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Minnesota regulators appear set today to approve a 15-year plan by Xcel Energy that will close two of state’s biggest coal-burning units and develop a large portfolio of renewable energy.
The plan calls for Xcel to retire 1,500 megawatts (MW) of coal at Sherburne County Generating Station, better known as Sherco, while adding 1,800 MW of wind and 1,400 MW of solar by 2030, according to a staff report from the Minnesota Public Utility Commission.
More than 10,000 Minnesotans weighed in on the “integrated resource plan,” the largest ever to submit comments in a PUC matter.
Xcel, the state’s largest investor-owned utility, will by 2030 generate 40 percent of its energy from renewable sources while reducing carbon emissions by 60 percent, according to Fresh Energy science policy director J. Drake Hamilton.
While Fresh Energy — which publishes Midwest Energy News — and other clean energy groups are in agreement on “95 percent of the plan,” they disagree on a proposal by Xcel to build a nearly 780 MW combined cycle natural gas plant at the Sherco site in Becker.
Advocates say that as technology changes, locking into a natural gas plant a decade prior to its opening could hurt ratepayers, Hamilton said.
Minnesota law requires that utilities proposing to build non-renewable energy plants must “show they are in the public interest,” she said. “Xcel has not done that … we have to see that no alternative is cheaper.”
The commission could require Xcel to undergo a more rigorous process in the future to determine the need for the plant, Hamilton said.
Lack of demand response
Other options exist for generating the same amount of power as a new natural gas plant, among them more wind and solar combined with an aggressive energy efficiency program by the utility, she noted.
Xcel’s report doesn’t really address demand response technologies that could help it manage the electric grid during peak times, Hamilton said. A study by the Brattle Group suggests that an additional 401 MW could be gained through existing programs and another nearly 900 MW through time-sharing and technological approaches.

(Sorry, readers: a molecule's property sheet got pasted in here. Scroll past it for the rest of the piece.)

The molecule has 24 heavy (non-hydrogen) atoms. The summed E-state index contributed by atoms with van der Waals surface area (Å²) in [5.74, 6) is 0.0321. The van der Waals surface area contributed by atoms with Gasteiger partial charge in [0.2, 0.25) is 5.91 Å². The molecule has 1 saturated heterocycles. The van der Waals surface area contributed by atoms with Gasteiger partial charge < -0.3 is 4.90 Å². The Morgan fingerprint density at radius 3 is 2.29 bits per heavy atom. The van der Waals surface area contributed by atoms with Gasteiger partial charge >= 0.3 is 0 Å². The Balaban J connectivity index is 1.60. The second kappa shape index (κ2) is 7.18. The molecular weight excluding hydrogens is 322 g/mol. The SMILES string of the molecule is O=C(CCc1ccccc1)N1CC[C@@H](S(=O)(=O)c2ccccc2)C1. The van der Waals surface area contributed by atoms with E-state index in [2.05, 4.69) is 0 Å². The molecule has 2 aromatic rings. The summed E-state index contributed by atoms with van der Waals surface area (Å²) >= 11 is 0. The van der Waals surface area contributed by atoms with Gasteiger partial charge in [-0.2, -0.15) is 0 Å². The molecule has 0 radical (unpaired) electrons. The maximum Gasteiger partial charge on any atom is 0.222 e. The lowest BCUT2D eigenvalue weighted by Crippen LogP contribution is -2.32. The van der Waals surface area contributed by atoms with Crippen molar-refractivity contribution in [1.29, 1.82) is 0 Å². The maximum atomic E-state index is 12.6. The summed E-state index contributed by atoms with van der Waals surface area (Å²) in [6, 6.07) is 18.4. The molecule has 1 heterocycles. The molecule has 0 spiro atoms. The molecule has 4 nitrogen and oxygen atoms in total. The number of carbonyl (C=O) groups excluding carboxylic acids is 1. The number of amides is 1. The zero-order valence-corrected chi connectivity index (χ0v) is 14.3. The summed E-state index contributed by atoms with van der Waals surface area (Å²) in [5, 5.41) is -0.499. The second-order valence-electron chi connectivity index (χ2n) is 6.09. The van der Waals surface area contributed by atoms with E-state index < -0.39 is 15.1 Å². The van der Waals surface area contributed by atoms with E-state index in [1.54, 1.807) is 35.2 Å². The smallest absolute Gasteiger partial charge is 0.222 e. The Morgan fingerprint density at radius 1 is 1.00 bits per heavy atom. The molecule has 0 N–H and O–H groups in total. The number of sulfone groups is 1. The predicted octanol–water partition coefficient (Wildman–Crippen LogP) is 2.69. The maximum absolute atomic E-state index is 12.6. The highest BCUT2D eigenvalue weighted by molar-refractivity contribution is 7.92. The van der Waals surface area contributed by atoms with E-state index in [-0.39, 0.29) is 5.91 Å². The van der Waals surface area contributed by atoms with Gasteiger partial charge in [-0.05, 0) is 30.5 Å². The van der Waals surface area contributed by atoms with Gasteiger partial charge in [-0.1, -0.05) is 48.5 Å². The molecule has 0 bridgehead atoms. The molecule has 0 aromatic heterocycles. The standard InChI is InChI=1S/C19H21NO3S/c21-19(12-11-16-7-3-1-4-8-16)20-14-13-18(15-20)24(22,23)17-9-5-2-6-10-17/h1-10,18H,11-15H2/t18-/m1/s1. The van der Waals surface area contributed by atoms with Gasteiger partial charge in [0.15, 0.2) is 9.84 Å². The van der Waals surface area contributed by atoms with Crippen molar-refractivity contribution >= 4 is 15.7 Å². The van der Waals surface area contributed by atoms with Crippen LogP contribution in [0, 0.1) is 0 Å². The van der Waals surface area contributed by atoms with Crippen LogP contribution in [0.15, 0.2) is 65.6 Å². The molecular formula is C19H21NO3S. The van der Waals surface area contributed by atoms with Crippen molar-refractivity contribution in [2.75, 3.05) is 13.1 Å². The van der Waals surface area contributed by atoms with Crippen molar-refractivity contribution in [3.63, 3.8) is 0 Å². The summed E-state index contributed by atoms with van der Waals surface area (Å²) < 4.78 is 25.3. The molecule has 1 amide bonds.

Xcel, according to PUC documents, has only included 71 MW in its resource plan. Commission members at a nine-hour meeting held Oct. 6th were surprised a forward-looking utility such as Xcel had so little devoted to demand response, Hamilton said.
The changing nature of energy came to light during testimony on the plan when the commission learned that data the state used to model solar costs was off by several dollars per megawatt-hour when compared to pricing from the federal Department of Energy, Hamilton said.
Several times commissioners questioned whether the cost of renewable energy in the plan was too high, she noted.
Deciding on a natural gas plant now could leave ratepayers stuck with an expensive operation the state may not need to meet energy demands.
“Prices are coming down so fast that if you lock in fossil fuels like natural gas, you’re in essence creating a very big risk for ratepayers that those (plants) will be stranded assets,” Hamilton said.
The issue of Sherco has other implications, she said. The city where it is located, Becker, is nervous about losing its tax base and suggestions of replacing the coal plants with solar will not bring the kind of revenue the city has had for generations.
Hamilton praised Xcel for being a good partner during the resource plan process. The first iteration, submitted in January 2015, was transformed in a new version filed nine months later that incorporated many suggestions made by Fresh Energy and other organizations, including the closure of two Sherco units.
While the plan is for 15 years, utilities update it every few years to reflect changing markets. She’s optimistic the PUC will take at least some of the suggestions from clean energy organizations.
This plan will serve as guidance for five years, including 2015, Hamilton added, and the PUC will “get another bite of the apple in two years.”
Neither the Department of Commerce nor Xcel would allow for interviews prior to today’s meeting, although the utility offered the following prepared comment from Jonathan Adelman, associate vice president, strategic resources and business planning:
“We look forward to having the Public Utilities Commission consider Xcel Energy’s long term plan to transform our energy fleet, reduce carbon emissions and more than double our renewable energy in the next 15 years,” he wrote. “Our plan is cost effective for customers, provides a reliable electric system for the region and continues our commitment to the communities we serve. We’ve worked with stakeholders throughout the process and will continue to do so in the future.”